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Measurement error is ubiquitous. As a result, over the past 250 years, different areas of science and engineering have come up with many different ways to deal with the problem. One approach to the problem of measurement error was developed during the 1960s within General Motors. Throughout the years it was modified and revised, until in 1989, it was turned over to the Automotive Industry Action Group (AIAG). Since that time, the AIAG Gauge Repeatability and Reproducibility (R&R) Study has been promoted throughout many different industries. Unfortunately, the original procedure contained some fundamental problems that have not been corrected over the years. This column will address these historic problems and suggest solutions.
The gauge R&R Study starts out with a sound strategy for collecting data. A simple fully-crossed experiment is performed where two or more operators measure each of three to 10 parts two or three times apiece. To have an example, we will use the data shown in figure 1 where three operators measure each of five parts two times apiece.
The average and range are shown for each of the 15 pairs of measurements in figure 1. Since each of these pairs represents the same operator measuring the same part, the ranges characterize the basic component of measurement error. This component has many names. Among these are test-retest error, repeatability, and equipment variation. This component may be estimated by dividing the average range by the appropriate bias correction factor d2:
Next, under the assumption that the operators are different, an estimate of the reproducibility is obtained by computing an average value for each operator and finding the range of these averages. Here the operator averages are 181.0, 172.5, and 173.9 and the range of these three averages is Ro = 8.5 mils. This range value is divided by a bias correction factor for the range of three values, d2* = 1.906, and then, with o = number of operators, p = number of parts, and n = number of repeated measurements, the reproducibility is estimated to be:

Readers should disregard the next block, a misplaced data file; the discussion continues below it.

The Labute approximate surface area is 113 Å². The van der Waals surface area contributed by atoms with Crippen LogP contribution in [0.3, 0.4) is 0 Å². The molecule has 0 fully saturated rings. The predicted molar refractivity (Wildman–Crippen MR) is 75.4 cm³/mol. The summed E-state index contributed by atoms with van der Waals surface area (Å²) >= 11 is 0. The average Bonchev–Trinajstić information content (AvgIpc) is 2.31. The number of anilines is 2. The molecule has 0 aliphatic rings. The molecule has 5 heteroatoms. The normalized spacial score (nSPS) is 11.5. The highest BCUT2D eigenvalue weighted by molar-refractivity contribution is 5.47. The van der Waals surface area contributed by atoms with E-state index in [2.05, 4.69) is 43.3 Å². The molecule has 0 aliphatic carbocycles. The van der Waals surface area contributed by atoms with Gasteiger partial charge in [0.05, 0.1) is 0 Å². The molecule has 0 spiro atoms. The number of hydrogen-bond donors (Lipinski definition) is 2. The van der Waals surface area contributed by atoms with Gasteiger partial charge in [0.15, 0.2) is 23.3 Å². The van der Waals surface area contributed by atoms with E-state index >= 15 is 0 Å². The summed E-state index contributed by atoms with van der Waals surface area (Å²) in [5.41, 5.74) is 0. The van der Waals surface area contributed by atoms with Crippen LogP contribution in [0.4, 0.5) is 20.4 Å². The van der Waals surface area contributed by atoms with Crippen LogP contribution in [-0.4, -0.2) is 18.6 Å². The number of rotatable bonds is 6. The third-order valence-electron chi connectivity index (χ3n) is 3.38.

Once we have an estimate of both the repeatability and the reproducibility, we can combine them to estimate the combined R&R component as:
Next the product variation is estimated by computing averages for each of the p parts and using the range, Rp. Here the five-part averages are 158.0, 206.167, 182.0, 184.833, and 148.0. The range for these part averages is Rp = 58.167. The bias correction factor used is d2* = 2.477, which is for one range of five values. The product variation is estimated to be:
Finally, the total variation for the set of product measurements is estimated by combining the repeatability, the reproducibility, and the product variation to get:
Up to this point everything is okay. While the estimators defined here are not the only formulas that could have been used, and while they are not always unbiased estimators, they do provide reasonable estimates for the quantities described. (While the AIAG gauge R&R computational worksheet simplifies the formulas by defining several “K-factors,” the AIAG formulas are algebraically equivalent to formulas 1–5.)
The train wreck begins when the AIAG gauge R&R study tries to use the estimates from formulas 1–5 to characterize relative utility. In the current version the first four quantities are all expressed as a percentage of the total variation from formula 5.
The repeatability (formula 1) is divided by the total variation (formula 5) and multiplied by 100 to be expressed as a percentage. This ratio is said to represent the percentage of the total variation that is consumed by repeatability. Here we find:
Next the reproducibility (formula 2) is divided by the total variation (formula 5) and multiplied by 100. This ratio is said to represent the percentage of the total variation that is consumed by reproducibility. Here we find:
The combined repeatability and reproducibility (formula 3) is divided by the total variation (formula 5) and multiplied by 100. This ratio is said to represent the percentage of the total variation that is consumed by the combined repeatability and reproducibility. Here we find:
Finally, the product variation (formula 4) is divided by the total variation (formula 5) and multiplied by 100. This ratio is said to represent the percentage of the total variation that is consumed by the product variation. Here we find:
Following these ratios, the current version of the AIAG manual has a simple statement to the effect, “The sum of the percent consumed by each factor will not equal 100%.” This statement has no explanation attached. There is no guidance offered on how to proceed now that common sense and every rule in arithmetic have been violated. Just a simple statement that these numbers do not mean what they were just interpreted to mean, and the user is left to his or her own devices. Unfortunately, unlike the Red Queen in Wonderland, when it comes to arithmetic we do not get to say that things mean whatever we want them to mean.